Feeds

ISS toilet spares stowed and good to go

Discovery relief mission blasts off tomorrow

Secure remote control for conventional and virtual desktops

Relief is at hand for the cross-legged ISS crew in the form of spares for the clapped-out Russian ASU toilet, which have been stowed aboard Space Shuttle Discovery due to blast off tomorrow.

Technician loading ISS toilet spares onto DiscoveryThe parts (seen here during loading), including a pump, will hopefully allow astronauts to take a bother-free leak. While the ISS's main toilet still works for solid waste, it requires "additional steps for liquid waste" and needs ten minutes maintenance by two crew members after three flushes, according to NASA.

The agency mercifully doesn't go into details, and deputy International Space Station program manager Kirk Shireman simply offered: "It is very inconvenient at this time because it requires a lot of manual intervention."

The outlook for Saturday's Space Shuttle launch (slated for 21:02 GMT) is favourable, with "80 per cent chance of acceptable [weather] conditions at launch time". LeRoy Cain, chairman of the Mission Management Team, confirmed: "The vehicle and the crew and the weather and the [launch] team are all ready to go."

Discovery's principal task on its 14-day STS-124 mission is to deliver the second consignment of the Japan Aerospace Exploration Agency's Kibo laboratory, constisting of the large Japanese Pressurized Module and robotic arm system.

The spacecraft will also drop off new ISS crew member Greg Chamitoff and bring back Flight Engineer Garrett Reisman at the end of a three-month stay aboard the outpost. NASA has a mission summary here (pdf). ®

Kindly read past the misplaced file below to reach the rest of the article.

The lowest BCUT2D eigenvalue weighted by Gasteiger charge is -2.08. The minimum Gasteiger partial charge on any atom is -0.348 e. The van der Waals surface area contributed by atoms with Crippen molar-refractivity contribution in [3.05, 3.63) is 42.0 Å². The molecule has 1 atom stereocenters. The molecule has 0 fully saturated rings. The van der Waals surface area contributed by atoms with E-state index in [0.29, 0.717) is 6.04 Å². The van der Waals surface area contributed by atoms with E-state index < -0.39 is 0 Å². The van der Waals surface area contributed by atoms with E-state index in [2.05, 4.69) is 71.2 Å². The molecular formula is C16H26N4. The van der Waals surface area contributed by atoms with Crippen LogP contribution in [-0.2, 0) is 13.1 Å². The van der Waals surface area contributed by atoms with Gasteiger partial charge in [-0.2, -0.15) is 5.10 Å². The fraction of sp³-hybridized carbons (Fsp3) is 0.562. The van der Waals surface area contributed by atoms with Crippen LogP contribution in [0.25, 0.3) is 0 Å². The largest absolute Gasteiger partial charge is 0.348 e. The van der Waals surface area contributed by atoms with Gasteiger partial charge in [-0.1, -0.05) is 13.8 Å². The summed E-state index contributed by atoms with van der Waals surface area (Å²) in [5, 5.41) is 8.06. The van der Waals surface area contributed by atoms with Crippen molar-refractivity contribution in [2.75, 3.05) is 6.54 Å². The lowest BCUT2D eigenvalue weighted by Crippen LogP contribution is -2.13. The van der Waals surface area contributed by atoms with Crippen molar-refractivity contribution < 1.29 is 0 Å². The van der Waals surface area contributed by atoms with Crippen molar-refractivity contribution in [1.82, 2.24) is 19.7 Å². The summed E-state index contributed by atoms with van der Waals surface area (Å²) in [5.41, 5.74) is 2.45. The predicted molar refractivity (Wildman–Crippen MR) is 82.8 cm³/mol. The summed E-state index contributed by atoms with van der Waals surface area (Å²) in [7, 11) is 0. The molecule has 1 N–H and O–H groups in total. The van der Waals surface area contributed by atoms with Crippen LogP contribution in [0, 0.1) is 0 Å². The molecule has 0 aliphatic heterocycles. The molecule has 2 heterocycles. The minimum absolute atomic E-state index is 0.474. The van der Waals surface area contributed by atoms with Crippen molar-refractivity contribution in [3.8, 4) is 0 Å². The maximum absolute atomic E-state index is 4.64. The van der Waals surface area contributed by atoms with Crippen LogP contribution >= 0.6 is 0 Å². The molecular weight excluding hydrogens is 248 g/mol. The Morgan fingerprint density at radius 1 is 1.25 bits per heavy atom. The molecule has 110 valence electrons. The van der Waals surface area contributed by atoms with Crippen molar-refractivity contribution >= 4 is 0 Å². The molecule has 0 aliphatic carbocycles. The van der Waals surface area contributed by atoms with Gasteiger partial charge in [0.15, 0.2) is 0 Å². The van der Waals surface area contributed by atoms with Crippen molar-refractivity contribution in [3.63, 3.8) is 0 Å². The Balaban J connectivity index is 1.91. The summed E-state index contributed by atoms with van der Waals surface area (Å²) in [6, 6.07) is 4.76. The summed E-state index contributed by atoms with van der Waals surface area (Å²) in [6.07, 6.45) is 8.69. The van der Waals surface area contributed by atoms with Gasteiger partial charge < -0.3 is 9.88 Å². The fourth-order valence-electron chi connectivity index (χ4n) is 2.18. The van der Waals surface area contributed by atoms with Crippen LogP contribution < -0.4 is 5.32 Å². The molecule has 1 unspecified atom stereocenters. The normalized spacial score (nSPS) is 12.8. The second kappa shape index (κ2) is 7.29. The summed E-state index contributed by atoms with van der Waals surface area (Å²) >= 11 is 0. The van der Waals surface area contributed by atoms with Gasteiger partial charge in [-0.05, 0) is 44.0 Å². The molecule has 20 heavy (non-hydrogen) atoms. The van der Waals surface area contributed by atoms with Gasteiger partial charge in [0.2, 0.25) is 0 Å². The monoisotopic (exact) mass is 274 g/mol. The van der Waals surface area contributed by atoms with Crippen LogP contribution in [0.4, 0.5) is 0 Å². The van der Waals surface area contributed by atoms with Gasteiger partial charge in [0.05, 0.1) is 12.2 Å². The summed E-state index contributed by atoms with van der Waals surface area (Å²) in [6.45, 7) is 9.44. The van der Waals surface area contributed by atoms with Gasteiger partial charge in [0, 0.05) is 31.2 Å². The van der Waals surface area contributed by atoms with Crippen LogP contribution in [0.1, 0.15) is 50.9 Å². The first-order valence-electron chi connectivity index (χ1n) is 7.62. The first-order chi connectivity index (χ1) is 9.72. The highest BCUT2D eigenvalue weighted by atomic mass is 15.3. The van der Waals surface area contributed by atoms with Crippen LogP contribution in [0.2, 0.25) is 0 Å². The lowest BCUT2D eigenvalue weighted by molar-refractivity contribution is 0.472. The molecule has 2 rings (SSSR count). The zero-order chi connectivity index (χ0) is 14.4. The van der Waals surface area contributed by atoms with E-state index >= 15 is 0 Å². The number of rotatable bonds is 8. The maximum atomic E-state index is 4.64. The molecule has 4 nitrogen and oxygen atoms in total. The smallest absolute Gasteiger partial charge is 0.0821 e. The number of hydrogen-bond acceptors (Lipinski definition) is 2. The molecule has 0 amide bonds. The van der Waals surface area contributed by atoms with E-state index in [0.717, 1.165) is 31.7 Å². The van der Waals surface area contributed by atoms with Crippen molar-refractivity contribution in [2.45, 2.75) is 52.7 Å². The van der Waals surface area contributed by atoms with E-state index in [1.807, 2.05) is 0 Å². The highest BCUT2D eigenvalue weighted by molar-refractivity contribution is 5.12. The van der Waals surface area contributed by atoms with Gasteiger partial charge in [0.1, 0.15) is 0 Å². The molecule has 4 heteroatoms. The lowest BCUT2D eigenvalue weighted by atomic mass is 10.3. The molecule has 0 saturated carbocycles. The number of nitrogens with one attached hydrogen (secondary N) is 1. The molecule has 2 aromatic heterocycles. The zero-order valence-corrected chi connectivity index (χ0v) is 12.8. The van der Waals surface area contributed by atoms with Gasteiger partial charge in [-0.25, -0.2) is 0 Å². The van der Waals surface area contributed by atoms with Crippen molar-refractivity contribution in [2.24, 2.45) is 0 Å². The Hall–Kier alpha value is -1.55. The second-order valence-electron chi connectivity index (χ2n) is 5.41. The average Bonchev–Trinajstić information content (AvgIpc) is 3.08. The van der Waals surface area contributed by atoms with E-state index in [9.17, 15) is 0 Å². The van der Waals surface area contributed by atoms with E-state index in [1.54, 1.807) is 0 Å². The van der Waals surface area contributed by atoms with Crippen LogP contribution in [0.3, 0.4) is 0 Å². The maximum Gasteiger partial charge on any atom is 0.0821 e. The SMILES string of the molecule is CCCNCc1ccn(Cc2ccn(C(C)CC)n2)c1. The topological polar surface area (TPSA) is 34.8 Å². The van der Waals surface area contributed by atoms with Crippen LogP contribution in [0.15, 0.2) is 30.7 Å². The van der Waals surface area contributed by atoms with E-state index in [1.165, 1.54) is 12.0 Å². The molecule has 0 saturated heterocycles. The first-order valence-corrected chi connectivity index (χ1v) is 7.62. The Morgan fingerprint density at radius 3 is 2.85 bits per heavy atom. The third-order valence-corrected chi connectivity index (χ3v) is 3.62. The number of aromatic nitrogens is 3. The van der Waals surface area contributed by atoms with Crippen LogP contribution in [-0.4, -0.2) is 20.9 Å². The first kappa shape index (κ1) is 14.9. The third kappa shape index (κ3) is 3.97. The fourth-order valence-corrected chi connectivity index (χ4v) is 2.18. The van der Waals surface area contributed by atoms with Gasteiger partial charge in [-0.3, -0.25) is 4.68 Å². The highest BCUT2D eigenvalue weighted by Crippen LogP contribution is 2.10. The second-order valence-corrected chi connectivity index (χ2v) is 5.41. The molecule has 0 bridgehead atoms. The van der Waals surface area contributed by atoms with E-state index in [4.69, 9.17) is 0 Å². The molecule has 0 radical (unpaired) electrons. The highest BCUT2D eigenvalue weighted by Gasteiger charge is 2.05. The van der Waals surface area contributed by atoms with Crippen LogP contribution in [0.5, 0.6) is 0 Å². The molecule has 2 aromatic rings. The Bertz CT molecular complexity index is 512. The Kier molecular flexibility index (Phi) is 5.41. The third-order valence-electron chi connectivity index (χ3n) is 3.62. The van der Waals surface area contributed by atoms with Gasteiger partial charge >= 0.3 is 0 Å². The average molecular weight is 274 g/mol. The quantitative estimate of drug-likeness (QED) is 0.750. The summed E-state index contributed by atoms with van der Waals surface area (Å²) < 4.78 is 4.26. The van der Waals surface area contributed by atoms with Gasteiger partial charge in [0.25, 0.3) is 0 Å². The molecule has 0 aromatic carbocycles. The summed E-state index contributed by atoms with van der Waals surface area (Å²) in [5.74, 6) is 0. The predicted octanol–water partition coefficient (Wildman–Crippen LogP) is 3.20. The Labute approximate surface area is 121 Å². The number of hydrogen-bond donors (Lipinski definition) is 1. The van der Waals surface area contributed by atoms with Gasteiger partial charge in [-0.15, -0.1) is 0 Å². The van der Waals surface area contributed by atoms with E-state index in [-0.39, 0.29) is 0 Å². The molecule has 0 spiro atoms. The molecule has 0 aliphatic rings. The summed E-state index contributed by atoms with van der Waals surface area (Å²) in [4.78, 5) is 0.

Next gen security for virtualised datacentres

More from The Register

next story
Our LOHAN spaceplane ballocket Kickstarter climbs through £8000
Through 25 per cent but more is needed: Get your UNIQUE rewards!
LOHAN tunes into ultra long range radio
And verily, Vultures shall speak status unto distant receivers
NASA to reformat Opportunity rover's memory from 125 million miles away
Interplanetary admins will back up data and get to work
SpaceX prototype rocket EXPLODES over Texas. 'Tricky' biz, says Elon Musk
No injuries or near injuries. Flight stayed in designated area
Galileo, Galileo! Galileo, Galileo! Galileo fit to go. Magnifico
I'm just a poor boy, nobody loves me. But at least I can find my way with ESA GPS by 2017
EOS, Lockheed to track space junk from Oz
WA facility gets laser-eyes out of the fog
LOHAN Kickstarter push breaks TWELVE THOUSAND POUNDS
That's right, folks, you've stumped up OVER 9,000 beer tokens - and counting
prev story

Whitepapers

5 things you didn’t know about cloud backup
IT departments are embracing cloud backup, but there’s a lot you need to know before choosing a service provider. Learn all the critical things you need to know.
Implementing global e-invoicing with guaranteed legal certainty
Explaining the role local tax compliance plays in successful supply chain management and e-business and how leading global brands are addressing this.
Backing up Big Data
Solving backup challenges and “protect everything from everywhere,” as we move into the era of big data management and the adoption of BYOD.
Consolidation: The Foundation for IT Business Transformation
In this whitepaper learn how effective consolidation of IT and business resources can enable multiple, meaningful business benefits.
High Performance for All
While HPC is not new, it has traditionally been seen as a specialist area – is it now geared up to meet more mainstream requirements?